In typical working environments, stable configurations for surfaces result from adsorption and desorption of chemical species from the surrounding atmosphere. Therefore, a combination between statistical thermodynamics and ab initio calculations is necessary to properly describe these processes. In this context, ab initio thermodynamics techniques proved to be powerful tools for theoretically determining the stability of surfaces under the effects of environmental gases at non-zero temperatures and pressures [41,42,43]. This type of analysis has been exploited in a variety of fields in which the stability of materials in realistic working conditions is crucial and needs to be considered, such as in the study of corrosion mechanisms [44], catalysis [45,46,47], and tribology [48,49] in realistic environments.
To identify the most likely termination of phosphorene in the presence of oxygen and water molecules in different concentrations, we derived its phase diagram by means of ab initio thermodynamics. Finally, we studied the adsorption and dissociation of water and oxygen molecules on pristine and homogeneously oxidized layers to evaluate the effect of oxidation on the layers hydrophilicity. Moreover, we performed ab initio molecular dynamics simulations of water molecules confined between pristine phosphorene interfaces to explore the effects of harsh tribological conditions on phosphorene when interacting with water.

2. Results and Discussion

2.1. Relative Stability of Phosphorene Layers with Different Terminations

As a first step in our study, we analyzed the structure and stability of phosphorene layers with different terminations by constructing a phase diagram. The considered structures are shown in Figure 1; they include pristine phosphorene, O-, H-, and OH-terminated layers, and a combined termination obtained by splitting water molecules into -H and -OH fragments. In all of the cases, we considered a 50% coverage of surface P atoms. For this oxidized system, which is denoted as PO 0.5 from now on and is shown in panel 2 in Figure 1, the O atoms bind to the P atoms through a lone pair, and the chemical groups are equally distributed above and below the P layers, as previously suggested for the most stable binding configuration for oxygen on phosphorene [18,23,40,50,51]. Bond lengths and partial charges are indicated for all of the optimized structures shown in Figure 1. In particular, a negative value of the partial charge (in blue in Figure 1) describes electron accumulation over the considered atom, whereas a positive value (in red in Figure 1) indicates a depletion. Partial charge values are expressed in units of elementary charge, and they can be interpreted as a description of the charge transfer due to electronegativity differences among atoms connected by chemical bonds.
The phase diagram, whose construction is explained in Section 3 shows that the O-termination is more stable than all other possible terminations, and it is, in general, more stable than the pristine layer, except in conditions that are extremely poor in terms of oxygen. This result agrees with the experimental observation that phosphorene oxidation most easily occurs in air [18,27]. Interestingly, phosphorene oxidation preserves the peculiar geometry of 2D phosphorene, which can give rise to incommensurate low-friction layer orientations [16]. The P-O bonds are shorter than the P-P bonds and polar due to the difference in the electronegativity of the species involved, respectively, of 2.19 for P and 3.44 for O. The other considered molecular groups (H-, OH-, and H 2 O-terminations) brought a significant distortion to the phosphorene lattice structure, with P-P bonds being up to 80% longer than those of pristine phosphorene, which are, therefore, easier to break. The adsorption of hydrogen or water fragments can lead to P-P bond breaking in the phosphorene structure, which will then be split into two separate parts. The characteristic electronic, mechanical, and tribological properties of phosphorene are deeply affected by this structural change, with detrimental effects on the applications.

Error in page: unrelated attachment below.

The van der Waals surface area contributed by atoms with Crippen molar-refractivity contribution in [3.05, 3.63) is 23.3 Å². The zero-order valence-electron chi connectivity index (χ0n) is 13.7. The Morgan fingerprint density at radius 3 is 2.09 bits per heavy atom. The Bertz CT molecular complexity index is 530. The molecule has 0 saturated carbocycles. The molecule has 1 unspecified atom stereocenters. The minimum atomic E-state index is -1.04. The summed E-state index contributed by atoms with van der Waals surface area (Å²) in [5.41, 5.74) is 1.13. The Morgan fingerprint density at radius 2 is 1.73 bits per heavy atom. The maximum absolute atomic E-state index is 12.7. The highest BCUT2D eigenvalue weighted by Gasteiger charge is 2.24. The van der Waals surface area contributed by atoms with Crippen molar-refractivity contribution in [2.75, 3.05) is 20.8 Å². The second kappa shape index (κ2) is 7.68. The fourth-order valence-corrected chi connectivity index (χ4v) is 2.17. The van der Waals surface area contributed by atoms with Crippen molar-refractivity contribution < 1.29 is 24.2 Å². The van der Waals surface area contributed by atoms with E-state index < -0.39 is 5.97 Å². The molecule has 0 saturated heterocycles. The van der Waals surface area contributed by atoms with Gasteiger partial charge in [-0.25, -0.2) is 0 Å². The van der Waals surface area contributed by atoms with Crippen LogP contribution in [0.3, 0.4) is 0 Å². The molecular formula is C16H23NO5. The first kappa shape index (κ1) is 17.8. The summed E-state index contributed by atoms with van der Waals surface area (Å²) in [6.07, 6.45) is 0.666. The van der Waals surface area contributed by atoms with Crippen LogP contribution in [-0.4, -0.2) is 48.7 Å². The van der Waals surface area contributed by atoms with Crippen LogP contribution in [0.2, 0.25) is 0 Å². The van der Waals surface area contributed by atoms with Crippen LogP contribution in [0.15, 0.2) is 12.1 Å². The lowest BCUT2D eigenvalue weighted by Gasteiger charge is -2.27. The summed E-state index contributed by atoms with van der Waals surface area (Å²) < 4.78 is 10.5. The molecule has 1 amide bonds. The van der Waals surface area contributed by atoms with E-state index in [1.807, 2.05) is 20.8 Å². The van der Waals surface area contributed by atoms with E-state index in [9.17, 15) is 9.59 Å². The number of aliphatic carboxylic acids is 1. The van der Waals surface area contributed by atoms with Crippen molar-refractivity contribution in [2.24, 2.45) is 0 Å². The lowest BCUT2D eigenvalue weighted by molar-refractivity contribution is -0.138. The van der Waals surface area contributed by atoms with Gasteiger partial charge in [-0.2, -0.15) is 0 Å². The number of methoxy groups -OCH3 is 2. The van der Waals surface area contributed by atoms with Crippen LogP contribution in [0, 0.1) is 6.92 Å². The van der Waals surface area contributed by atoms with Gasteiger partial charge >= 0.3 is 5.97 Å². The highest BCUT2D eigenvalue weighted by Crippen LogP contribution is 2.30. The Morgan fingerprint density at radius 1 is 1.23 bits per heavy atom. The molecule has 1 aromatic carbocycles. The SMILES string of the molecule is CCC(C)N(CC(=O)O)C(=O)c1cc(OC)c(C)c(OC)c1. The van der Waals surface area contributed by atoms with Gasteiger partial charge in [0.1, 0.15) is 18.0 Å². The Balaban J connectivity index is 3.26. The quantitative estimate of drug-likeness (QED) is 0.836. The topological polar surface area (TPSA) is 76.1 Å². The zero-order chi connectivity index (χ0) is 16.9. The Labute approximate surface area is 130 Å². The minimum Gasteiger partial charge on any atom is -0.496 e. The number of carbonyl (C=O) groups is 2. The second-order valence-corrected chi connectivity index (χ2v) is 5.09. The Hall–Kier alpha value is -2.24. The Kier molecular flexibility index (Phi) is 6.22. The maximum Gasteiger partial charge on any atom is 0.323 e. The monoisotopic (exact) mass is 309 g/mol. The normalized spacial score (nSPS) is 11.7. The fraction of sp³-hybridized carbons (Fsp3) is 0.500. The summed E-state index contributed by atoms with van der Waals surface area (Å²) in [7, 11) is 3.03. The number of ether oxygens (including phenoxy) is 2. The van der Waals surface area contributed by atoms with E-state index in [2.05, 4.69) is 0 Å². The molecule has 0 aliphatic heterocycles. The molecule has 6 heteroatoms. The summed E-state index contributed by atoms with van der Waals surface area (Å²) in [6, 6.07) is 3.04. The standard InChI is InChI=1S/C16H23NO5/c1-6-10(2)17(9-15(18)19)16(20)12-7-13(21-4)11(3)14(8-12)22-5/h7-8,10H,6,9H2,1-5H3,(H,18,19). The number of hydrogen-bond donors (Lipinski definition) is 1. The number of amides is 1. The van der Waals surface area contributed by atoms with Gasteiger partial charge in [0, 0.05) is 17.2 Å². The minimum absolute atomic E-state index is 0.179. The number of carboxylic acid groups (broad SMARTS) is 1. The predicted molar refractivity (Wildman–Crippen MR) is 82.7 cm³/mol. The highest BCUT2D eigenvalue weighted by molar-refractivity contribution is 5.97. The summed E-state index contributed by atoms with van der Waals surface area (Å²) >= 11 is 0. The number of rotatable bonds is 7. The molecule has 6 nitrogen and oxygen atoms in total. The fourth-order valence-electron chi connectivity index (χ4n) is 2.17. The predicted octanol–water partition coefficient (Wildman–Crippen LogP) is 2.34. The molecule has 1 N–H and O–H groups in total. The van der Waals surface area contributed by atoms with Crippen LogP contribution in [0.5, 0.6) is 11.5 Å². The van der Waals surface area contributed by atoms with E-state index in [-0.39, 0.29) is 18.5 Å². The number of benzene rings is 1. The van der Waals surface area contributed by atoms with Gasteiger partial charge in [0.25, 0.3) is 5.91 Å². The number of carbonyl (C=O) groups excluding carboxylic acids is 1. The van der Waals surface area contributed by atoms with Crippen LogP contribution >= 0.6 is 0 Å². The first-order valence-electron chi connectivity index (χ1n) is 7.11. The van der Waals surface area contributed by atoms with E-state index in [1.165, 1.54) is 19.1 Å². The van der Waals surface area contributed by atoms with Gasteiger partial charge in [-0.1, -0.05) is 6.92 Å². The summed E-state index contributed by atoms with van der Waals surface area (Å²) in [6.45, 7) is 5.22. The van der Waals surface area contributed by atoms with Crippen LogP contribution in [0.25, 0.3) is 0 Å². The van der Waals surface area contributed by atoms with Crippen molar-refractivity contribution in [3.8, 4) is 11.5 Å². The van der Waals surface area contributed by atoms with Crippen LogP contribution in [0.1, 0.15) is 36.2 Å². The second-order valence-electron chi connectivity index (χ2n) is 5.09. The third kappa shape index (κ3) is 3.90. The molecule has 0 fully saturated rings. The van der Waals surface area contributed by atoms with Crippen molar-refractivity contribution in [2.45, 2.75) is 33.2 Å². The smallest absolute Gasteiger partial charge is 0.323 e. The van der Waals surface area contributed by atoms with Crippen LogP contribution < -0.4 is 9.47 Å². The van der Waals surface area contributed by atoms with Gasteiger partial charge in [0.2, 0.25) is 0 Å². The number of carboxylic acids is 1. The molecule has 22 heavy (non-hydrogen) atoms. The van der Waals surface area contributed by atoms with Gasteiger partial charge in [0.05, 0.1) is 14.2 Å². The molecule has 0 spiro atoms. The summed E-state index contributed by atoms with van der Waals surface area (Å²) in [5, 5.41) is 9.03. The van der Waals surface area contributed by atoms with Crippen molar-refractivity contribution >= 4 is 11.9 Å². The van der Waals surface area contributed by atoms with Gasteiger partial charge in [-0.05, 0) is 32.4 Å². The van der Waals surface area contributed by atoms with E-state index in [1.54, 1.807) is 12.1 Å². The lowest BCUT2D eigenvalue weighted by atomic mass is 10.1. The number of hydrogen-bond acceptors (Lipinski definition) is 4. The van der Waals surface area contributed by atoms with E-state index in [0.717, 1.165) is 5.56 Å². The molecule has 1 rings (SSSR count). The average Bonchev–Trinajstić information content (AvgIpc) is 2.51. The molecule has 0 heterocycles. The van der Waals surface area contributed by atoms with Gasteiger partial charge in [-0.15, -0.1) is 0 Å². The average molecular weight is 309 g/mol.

To complete the stability analysis of terminated phosphorene, we considered whether passivating only one side of phosphorene could affect the previous picture.
As shown in Figure 2, we found similar results to those shown before, where 25% oxidized phosphorene (denoted as PO 0.25 from now on) is the most stable system with lower distortions of the phosphorene lattice structure. For the H- and OH-/H-terminations, however, strong structural deformations were found; therefore, they were discarded from the study of the interaction with water.

2.2. H2O Interacting with Oxidized Phosphorene

After identifying that oxidized phosphorene is the most stable phase of the layer for a wide range of conditions, we studied how a complete oxidation can affect phosphorene hydrophilicity by considering water physisorption and dissociative chemisorption on oxidized layers. To identify the most stable configuration for molecular adsorption, we positioned the molecule in three different symmetry sites on the surface, considering four different molecular orientations for each site. The results obtained for pristine phosphorene, PO 0.25 , and PO 0.5 are shown in Figure 3.